Nelson Twp. – A study conducted by the U.S. Center for Disease Control and Prevention found that in the five-year period ending in 2010, almost 3,800 people in the U.S. died from unintentional shootings. Over 1,300 of those victims were under 25 years of age. A federal study of unintentional shootings found that 8% of such shooting deaths resulted from shots fired by children under the age of six. Close to home, near Kent, OH in March, an 11-year-old was accidentally shot and killed by his 15-year-old cousin.
“The primary concern when handling firearms is safety,” explained National Rifle Association (NRA) instructor Tammy Peters. Peters, a certified NRA instructor from Garrettsville, recently taught a Youth Shotgun Clinic at the Streetsboro Sportsmen Association’s facilities in Nelson Township. The class was offered at no cost to area children ages 10 – 18, accompanied by a responsible adult.
According to Club member Russ Vandercook, “People are scared of guns because they don’t understand how to safely use them.” Peters concurred, remarking, “The major cause of gun accidents are the lack of knowledge of how a firearm operates, and carelessness.” Safety courses like those offered by the club help to teach gun enthusiasts of all ages the basics required to handle and operate firearms in a safe manner.
Fifteen youth from the area learned the basics at the Club’s recent Youth Shotgun Clinic. Before ever touching a firearm, the group learned gun-safety basics. Peters mentioned the incident in Portage County, stressing the dire circumstances that can result when firearm safety precautions aren’t utilized. She told her students how to respond in a similar situation, if they ever find themselves around an unsecured gun while visiting a friend or neighbor. “Don’t touch it! Make sure that you and your friends leave the room immediately, and go tell an adult.”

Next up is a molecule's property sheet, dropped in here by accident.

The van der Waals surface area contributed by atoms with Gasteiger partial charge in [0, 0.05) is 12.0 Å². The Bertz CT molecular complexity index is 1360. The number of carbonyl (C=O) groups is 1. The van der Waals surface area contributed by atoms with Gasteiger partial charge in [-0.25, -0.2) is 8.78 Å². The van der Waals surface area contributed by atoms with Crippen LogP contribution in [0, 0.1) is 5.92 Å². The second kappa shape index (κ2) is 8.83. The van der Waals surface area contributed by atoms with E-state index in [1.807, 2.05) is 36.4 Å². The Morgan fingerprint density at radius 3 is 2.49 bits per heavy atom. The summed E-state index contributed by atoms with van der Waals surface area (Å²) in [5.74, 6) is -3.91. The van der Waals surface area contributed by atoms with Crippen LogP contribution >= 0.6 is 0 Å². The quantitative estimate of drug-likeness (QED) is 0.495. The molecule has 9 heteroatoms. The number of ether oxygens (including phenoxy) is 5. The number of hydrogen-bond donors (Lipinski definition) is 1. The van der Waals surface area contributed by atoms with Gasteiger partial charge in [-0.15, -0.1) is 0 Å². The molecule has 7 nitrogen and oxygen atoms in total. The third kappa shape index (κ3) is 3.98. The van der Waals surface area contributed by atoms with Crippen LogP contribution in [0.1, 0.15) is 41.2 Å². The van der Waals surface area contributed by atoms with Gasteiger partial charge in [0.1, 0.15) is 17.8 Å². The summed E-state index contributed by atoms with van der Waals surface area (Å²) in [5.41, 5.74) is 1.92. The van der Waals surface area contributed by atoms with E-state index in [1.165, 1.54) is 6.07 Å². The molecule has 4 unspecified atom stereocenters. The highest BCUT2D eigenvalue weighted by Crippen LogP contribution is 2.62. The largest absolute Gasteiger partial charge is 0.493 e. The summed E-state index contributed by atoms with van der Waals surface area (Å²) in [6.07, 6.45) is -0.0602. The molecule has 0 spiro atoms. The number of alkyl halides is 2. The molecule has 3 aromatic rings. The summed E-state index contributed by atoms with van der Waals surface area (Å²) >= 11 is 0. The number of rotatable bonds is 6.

During the course of the morning, students were familiarized with the basic parts of a gun, and how they function. Key concepts were also covered by Peters, who directed her class to, “Always keep the gun pointed in a safe direction where it won’t damage people or property.” She continued, “Always keep your finger off the trigger until you’re ready to fire, and always keep your gun unloaded until you’re ready to use it.” A question and answer session was held after her informative lecture, and each participant received a copy of the NRA’s “Basics of Shotgun Safety,” handbook.
Afterward, the students were invited to practice the techniques they learned, under the watchful eye of their parents or guardians and a handful of the Club’s 150 members. Although the group was predominantly male, several females were in attendance. One young woman, Emily, was there with her father, Earl. Proud of Emily’s skill and expertise, her dad shared that he and Emily have been there and elsewhere to learn and practice. “It’s important for young people to learn how to handle a guns safely,” he stated. “It’s also a great way for kids to learn discipline,” he concluded.
The Streetsboro Sportsmen Shooting Club is a private facility that features a trap range and ranges of 25, 50,100 and 200 yard for bench rest, prone, silhouette and pistol matches. For more information on the club, visit streetsborosportsman.org.
The Streetsboro Sportsmen Association will be holding another free clinic at their Nelson Township facility. This upcoming clinic, held on May 31st, is entitled, ‘Women’s Introduction to Firearms’. This event will run from 9 am until 1 pm, and is offered at no charge, but requires advance reservations. For more information, or to register, contact Russ Vandercook at (330) 274-3566.